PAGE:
Endorsements 2012: State ballot measures

End the death penalty -- Yes on 34. No on 35 saves our sexworkers. GMO food gets a label when you vote Yes on 37


State ballot measures




Why are we voting on — and watching the various interests spend about $30 million on — a simple tax increase that in most sane places would be vetted and approved by the state Legislature? Two reasons: California has an archaic and insane rule mandating a two-thirds vote of both houses for a tax hike, which is impossible as long as a few Republicans are still in Sacramento — and our crabby old oddball of a governor, Jerry Brown, insisted in his last campaign that he'd never raise taxes without a vote of the people.

Prop. 30 is an amalgam, a mixture of what Brown first wanted and what the more liberal supporters of a tax on millionaires were proposing. The guv had to come the table when it looked like the millionaire tax might have enough support to compete with his plan; he made a few concessions, and everyone signed off on this plan. It raises taxes on people with incomes of more than $250,000 (good) and hikes the sales tax by a quarter-cent (not so good) and would bring in $6 billion a year until it expires in 2019.

A bit of perspective: When former Gov. Arnold Schwarzenegger whacked the vehicle license fee his first day in office, he cost the state about $4 billion a year, with the stroke of a pen.

And in a state with more billionaires than any other place in America, a fabulously rich place with the world's eighth-largest economy, the notion that we have to argue about raising $6 billion in taxes is farcical.

Nevertheless, it's crucial to pass Prop. 30. The money will prevent catastrophic cuts to education and social services. Prop. 30 won't move California a single step forward — but it will keep us all a few inches away from the abyss.

Brown has gambled his governorship on this — and if he loses, he'll take a good part of the state's future with him. We live in strange and unpleasant times; vote Yes on 30.




There are no easy solutions to the fiscal and political mess that is California, 2012, and voters should beware of self-proclaimed reformers claiming to wield silver-bullet fixes. Just the fact that this Prop. 31 tries to enshrine so many complex legislative reforms into one measure should give us pause. And it's almost always a bad idea to use the initiative process to micromanage complex relationships between state and local governments and between the legislative and executive branches of state government.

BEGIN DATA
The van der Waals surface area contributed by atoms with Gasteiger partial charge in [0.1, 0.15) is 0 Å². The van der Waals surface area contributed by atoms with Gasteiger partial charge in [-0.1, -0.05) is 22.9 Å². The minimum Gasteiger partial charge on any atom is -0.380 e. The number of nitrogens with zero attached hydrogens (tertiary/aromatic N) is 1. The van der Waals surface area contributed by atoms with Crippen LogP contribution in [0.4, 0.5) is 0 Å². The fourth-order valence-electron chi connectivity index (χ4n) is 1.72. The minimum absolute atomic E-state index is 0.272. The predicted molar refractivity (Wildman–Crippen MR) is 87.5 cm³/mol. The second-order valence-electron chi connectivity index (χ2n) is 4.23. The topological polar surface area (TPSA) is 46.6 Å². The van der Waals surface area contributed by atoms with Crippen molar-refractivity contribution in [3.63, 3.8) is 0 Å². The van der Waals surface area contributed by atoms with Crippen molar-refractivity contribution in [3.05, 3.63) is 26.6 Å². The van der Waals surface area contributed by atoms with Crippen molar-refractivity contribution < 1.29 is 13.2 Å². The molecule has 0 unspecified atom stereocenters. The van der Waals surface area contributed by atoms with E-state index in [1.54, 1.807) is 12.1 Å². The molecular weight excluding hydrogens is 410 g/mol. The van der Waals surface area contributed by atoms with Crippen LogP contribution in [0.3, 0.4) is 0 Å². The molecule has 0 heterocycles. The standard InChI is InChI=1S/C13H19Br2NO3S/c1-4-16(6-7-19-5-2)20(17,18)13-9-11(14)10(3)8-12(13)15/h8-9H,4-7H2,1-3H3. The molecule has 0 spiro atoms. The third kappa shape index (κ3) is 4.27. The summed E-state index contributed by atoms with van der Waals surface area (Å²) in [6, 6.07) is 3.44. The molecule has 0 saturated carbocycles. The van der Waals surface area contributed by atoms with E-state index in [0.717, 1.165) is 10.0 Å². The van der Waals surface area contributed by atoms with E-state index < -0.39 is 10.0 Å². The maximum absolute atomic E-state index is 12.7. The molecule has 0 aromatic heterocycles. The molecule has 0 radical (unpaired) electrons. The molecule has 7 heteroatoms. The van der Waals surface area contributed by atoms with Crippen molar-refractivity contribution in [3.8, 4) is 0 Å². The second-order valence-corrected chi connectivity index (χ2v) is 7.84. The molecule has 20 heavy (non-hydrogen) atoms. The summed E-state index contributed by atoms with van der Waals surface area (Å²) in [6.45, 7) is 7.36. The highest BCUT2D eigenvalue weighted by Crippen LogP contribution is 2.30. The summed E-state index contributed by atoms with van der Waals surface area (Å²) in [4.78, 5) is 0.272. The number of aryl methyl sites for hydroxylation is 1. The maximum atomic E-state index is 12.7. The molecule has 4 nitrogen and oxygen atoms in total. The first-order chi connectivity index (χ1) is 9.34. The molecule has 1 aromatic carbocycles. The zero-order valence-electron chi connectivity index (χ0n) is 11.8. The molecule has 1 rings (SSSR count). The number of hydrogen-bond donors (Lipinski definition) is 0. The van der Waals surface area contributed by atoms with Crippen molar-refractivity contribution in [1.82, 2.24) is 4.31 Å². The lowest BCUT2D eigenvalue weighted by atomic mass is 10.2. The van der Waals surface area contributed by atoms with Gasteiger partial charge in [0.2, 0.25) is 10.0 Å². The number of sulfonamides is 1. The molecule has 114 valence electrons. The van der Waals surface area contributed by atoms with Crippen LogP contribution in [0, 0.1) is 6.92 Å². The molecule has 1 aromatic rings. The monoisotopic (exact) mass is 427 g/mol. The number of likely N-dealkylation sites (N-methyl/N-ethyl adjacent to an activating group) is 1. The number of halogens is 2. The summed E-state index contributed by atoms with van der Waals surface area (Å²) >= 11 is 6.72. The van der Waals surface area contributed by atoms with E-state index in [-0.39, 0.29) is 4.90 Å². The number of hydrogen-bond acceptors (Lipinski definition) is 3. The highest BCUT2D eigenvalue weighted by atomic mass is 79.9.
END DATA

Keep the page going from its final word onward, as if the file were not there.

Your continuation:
Some of what this measure would do is good, such as requiring the state to do two-year budgets, a reform that San Francisco recently adopted. The idea of giving local governments more money and authority also has merit, although that's a tricky proposition that could undermine environmental and worker safety protections.

We're also disturbed by the idea of giving governors unilateral authority to make cuts during years with big budget deficits, and with a requirement that new state programs must be tied to specific funding sources. Again, many of these ideas sound good at first glance, but placing new restrictions on Legislators will only hinder their ability to respond to problems and popular will. And giving the governor that much power is just dangerous. Vote no on 31.




This is by far the most dangerous and deceptive measure on the ballot, one that threatens to cripple the ability of labor unions to engage meaningfully in the political process, giving big corporations and wealthy individuals even more control over our lives. Yet this insidious measure disingenuously purports to do just opposite, tapping into widespread concerns over corporate power and trying to fool people into voting against their best interests.